CMS: A Plethora of Proposed Rules Are Imminent, Part 1

Spring always brings hope eternal for baseball fans’ favorite cellar dwelling team. For healthcare reimbursement, spring is the start of the Centers for Medicare and Medicaid Services (CMS) annual rule making process. During the next 30 days, CMS will publish a handful of annual rules that impact reimbursement rates in the near and long term. These federal healthcare policy initiatives will impact healthcare provider finances for future years, or at least until the next Presidential election.

CMS Annual Rule Making Process

Under the Administrative Procedures Act (APA), the Centers for Medicare and Medicaid Services (CMS) publishes updates in the Federal Register to various Medicare program reimbursement regulations. Typically, the updates include:

  • A reimbursement rate increase to account for inflation,
  • Updates to various quality reporting requirements,
  • Implementation of new regulations required due to passage of Acts of Congress signed into law by the President of the United States,
  • Adoption of new payment policies and,
  • Occasionally revisions and changes to previous payment policies.

In all cases, CMS explains in detail the basis for adoption of the new regulations and methodology.

Under the APA, the regulations must be published as proposed regulations, followed by a 90-day comment period and then publication as final adopted regulations. CMS is required to respond to all timely-submitted commentary. By requiring a commentary period, Congress ensured that CMS and other Federal Agencies take into consideration public thoughts, concerns, and recommendations for more equitable and fair regulations. Often times, CMS does revise the proposed regulations and/or policies due persuasive comments submitted by healthcare providers, trade associations and other interested parties.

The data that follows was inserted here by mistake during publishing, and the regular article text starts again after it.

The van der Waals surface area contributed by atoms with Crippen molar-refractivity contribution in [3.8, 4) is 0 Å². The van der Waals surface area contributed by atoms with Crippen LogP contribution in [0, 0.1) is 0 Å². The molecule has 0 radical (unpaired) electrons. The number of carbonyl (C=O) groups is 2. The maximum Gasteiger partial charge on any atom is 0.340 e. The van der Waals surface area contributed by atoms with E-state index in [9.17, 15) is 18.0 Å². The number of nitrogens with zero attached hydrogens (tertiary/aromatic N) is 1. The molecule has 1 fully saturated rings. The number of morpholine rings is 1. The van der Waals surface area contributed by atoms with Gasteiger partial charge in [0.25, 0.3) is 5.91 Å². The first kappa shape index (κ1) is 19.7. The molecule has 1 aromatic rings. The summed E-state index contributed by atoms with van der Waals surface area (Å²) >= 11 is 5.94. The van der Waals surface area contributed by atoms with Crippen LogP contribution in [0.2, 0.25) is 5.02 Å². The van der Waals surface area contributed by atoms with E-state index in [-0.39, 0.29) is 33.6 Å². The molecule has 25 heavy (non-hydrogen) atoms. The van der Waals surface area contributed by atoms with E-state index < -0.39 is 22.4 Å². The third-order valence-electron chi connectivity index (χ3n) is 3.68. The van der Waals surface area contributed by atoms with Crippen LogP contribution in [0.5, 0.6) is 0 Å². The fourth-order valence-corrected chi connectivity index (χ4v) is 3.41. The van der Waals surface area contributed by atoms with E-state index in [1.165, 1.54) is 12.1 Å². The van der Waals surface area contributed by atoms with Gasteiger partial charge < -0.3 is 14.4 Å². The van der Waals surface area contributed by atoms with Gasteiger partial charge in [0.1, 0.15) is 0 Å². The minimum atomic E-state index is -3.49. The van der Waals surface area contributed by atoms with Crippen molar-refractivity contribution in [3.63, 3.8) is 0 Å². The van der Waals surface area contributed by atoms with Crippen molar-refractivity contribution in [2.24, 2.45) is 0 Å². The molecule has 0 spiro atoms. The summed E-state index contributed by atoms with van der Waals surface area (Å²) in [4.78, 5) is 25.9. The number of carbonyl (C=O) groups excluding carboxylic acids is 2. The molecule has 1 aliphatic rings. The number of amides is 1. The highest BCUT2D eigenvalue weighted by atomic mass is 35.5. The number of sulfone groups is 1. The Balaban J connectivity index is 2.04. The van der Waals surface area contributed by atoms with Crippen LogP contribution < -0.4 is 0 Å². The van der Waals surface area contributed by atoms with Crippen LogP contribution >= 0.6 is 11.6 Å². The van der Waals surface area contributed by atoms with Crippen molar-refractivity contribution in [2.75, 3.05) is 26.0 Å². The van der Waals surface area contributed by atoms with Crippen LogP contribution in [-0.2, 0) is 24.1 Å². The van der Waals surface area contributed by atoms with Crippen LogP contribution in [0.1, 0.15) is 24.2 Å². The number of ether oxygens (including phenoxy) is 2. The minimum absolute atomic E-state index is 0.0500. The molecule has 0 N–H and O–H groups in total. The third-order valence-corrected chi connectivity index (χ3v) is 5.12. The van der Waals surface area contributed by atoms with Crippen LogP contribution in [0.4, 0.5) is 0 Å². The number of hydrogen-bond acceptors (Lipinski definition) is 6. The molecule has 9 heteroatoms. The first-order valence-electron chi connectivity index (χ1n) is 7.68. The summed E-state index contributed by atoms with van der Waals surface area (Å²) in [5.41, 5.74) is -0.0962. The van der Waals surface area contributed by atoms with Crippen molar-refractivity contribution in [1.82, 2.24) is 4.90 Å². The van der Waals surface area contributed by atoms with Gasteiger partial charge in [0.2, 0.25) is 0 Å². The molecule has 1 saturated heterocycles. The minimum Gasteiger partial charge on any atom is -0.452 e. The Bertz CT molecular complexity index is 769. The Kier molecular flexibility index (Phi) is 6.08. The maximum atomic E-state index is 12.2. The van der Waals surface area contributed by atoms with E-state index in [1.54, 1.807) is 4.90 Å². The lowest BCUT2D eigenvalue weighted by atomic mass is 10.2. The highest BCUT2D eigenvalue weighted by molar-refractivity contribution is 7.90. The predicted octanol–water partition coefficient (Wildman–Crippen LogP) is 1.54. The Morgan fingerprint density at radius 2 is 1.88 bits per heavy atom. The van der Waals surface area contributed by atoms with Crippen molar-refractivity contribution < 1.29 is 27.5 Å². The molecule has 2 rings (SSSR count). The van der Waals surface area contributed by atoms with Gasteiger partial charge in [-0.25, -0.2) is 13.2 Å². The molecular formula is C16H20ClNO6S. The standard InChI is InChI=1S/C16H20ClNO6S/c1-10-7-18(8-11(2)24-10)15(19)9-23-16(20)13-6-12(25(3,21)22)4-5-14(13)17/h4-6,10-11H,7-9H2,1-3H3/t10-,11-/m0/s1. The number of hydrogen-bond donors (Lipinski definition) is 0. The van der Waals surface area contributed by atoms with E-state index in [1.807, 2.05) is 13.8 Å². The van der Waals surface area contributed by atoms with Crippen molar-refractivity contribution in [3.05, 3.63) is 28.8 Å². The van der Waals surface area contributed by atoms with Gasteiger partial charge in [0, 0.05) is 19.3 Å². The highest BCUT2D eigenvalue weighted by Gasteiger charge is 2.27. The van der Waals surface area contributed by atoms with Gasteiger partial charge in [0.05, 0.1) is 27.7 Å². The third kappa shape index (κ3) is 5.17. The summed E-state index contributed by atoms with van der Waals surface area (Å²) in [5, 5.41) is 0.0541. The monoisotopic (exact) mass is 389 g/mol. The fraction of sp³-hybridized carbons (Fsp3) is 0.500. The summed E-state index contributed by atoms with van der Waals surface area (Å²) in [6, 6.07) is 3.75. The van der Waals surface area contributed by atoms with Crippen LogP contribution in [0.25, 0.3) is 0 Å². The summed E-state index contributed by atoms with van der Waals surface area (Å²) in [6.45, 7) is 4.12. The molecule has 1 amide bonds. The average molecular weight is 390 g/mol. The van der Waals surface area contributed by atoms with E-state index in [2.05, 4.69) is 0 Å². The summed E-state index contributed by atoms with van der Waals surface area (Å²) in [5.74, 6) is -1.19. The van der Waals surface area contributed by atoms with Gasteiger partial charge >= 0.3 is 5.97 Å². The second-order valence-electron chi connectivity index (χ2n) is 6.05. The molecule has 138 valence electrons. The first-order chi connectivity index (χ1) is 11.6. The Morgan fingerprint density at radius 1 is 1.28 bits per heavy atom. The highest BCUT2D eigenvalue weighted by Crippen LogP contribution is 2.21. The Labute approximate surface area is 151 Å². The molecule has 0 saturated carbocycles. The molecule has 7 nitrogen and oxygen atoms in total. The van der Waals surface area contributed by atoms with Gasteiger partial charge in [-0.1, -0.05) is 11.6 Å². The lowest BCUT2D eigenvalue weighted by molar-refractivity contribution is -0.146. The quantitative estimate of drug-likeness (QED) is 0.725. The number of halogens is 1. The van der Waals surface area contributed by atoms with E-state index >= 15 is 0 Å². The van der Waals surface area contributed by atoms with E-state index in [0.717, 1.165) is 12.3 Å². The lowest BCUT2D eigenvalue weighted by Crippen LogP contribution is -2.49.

CMS Rule Making Publication Dates

Each rule is applicable to the specific reimbursement system the provider type is applicable too. CMS will publish proposed rules for inpatient providers and hospice providers and then final rules are published by May 1 and August 1 of each year. Proposed and then final rules applicable to outpatient type services are published by CMS by July 1 and November 1 of each year. Likewise, annual rules pertaining to physicians, non-physician practitioners and multiple other provider types subject to the Medicare physician fee schedules are published by July 1 and November 1 of each year. The chart below summarizes the major reimbursement rules published annually by CMS.

Usually, CMS is very timely and often publishes the rules via the CMS website two to three weeks prior to these deadlines. On occasion, they are tardy.

At a minimum, annual reimbursement rate increases are announced in each rule published by CMS. In some cases, depending upon Acts of Congress signed into law, policy revisions driven by a newly elected President or litigation, each rule can be extensive and have a direct impact on provider reimbursement amounts and broad ranging implications for provider patient care delivery and service delivery. Likewise, many states’ Medicaid plans, Medicare Advantage Plans and private insurance carriers piggyback on Medicare program reimbursement rates and payment policies.

CMS has already published the proposed rules for inpatient rehabilitation and psychiatric hospitals and units and the proposed rule for hospice providers. Future blogs will discuss the proposed rules, and then final rules, as published, and in some cases, in advance of expected publication dates.

For additional information, I encourage you to read part two of my blog, CMS: IPPS Proposed Rule: To Do List for Hospitals, and to join one of my educational webinars offered through Ovation Healthcare Learning Institute.

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Scott Cooper


Scott brings more than 15 years of experience in revenue cycle management to Ovation Healthcare. His career began at companies athenahealth and Nexus Healthcare Solutions where he focused on building tech-enabled revenue cycle services coupled with offshore capabilities to help business find opportunities at scale. At McKinsey & Company, he advised national health systems and RCM service providers on large-scale, operational transformations and performance programs focused on yield improvement and cost reduction. Most recently at Tegria, he led all revenue cycle services, transformation, and integration across the enterprise.